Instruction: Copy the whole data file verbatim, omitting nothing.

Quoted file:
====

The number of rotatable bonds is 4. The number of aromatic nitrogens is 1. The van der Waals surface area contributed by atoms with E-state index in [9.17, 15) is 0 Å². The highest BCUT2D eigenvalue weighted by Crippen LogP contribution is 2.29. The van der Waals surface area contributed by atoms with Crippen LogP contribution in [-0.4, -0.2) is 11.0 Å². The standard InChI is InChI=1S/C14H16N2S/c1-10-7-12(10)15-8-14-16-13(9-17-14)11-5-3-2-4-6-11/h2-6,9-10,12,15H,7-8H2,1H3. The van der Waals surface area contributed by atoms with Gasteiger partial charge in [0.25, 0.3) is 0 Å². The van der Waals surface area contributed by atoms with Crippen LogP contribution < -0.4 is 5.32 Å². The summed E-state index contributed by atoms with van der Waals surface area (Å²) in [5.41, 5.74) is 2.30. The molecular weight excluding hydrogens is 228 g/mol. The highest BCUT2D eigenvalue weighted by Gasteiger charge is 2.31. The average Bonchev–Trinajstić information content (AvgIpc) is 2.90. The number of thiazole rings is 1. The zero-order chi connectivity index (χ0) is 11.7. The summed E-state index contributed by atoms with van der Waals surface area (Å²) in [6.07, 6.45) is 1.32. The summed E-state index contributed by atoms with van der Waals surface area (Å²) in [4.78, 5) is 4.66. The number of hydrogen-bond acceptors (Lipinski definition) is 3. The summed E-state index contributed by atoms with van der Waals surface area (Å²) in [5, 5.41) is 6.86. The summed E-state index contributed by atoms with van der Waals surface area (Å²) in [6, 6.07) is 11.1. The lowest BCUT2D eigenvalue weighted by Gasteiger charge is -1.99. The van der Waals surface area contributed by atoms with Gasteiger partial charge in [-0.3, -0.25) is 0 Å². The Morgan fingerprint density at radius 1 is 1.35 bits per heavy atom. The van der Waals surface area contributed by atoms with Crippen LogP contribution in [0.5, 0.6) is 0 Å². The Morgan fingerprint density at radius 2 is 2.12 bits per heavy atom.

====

The number of rotatable bonds is 4. The number of aromatic nitrogens is 1. The van der Waals surface area contributed by atoms with E-state index in [9.17, 15) is 0 Å². The highest BCUT2D eigenvalue weighted by Crippen LogP contribution is 2.29. The van der Waals surface area contributed by atoms with Crippen LogP contribution in [-0.4, -0.2) is 11.0 Å². The standard InChI is InChI=1S/C14H16N2S/c1-10-7-12(10)15-8-14-16-13(9-17-14)11-5-3-2-4-6-11/h2-6,9-10,12,15H,7-8H2,1H3. The van der Waals surface area contributed by atoms with Gasteiger partial charge in [0.25, 0.3) is 0 Å². The van der Waals surface area contributed by atoms with Crippen LogP contribution < -0.4 is 5.32 Å². The summed E-state index contributed by atoms with van der Waals surface area (Å²) in [5.41, 5.74) is 2.30. The molecular weight excluding hydrogens is 228 g/mol. The highest BCUT2D eigenvalue weighted by Gasteiger charge is 2.31. The average Bonchev–Trinajstić information content (AvgIpc) is 2.90. The number of thiazole rings is 1. The zero-order chi connectivity index (χ0) is 11.7. The summed E-state index contributed by atoms with van der Waals surface area (Å²) in [6.07, 6.45) is 1.32. The summed E-state index contributed by atoms with van der Waals surface area (Å²) in [4.78, 5) is 4.66. The number of hydrogen-bond acceptors (Lipinski definition) is 3. The summed E-state index contributed by atoms with van der Waals surface area (Å²) in [5, 5.41) is 6.86. The summed E-state index contributed by atoms with van der Waals surface area (Å²) in [6, 6.07) is 11.1. The lowest BCUT2D eigenvalue weighted by Gasteiger charge is -1.99. The van der Waals surface area contributed by atoms with Gasteiger partial charge in [-0.3, -0.25) is 0 Å². The Morgan fingerprint density at radius 1 is 1.35 bits per heavy atom. The van der Waals surface area contributed by atoms with Crippen LogP contribution in [0.5, 0.6) is 0 Å². The Morgan fingerprint density at radius 2 is 2.12 bits per heavy atom.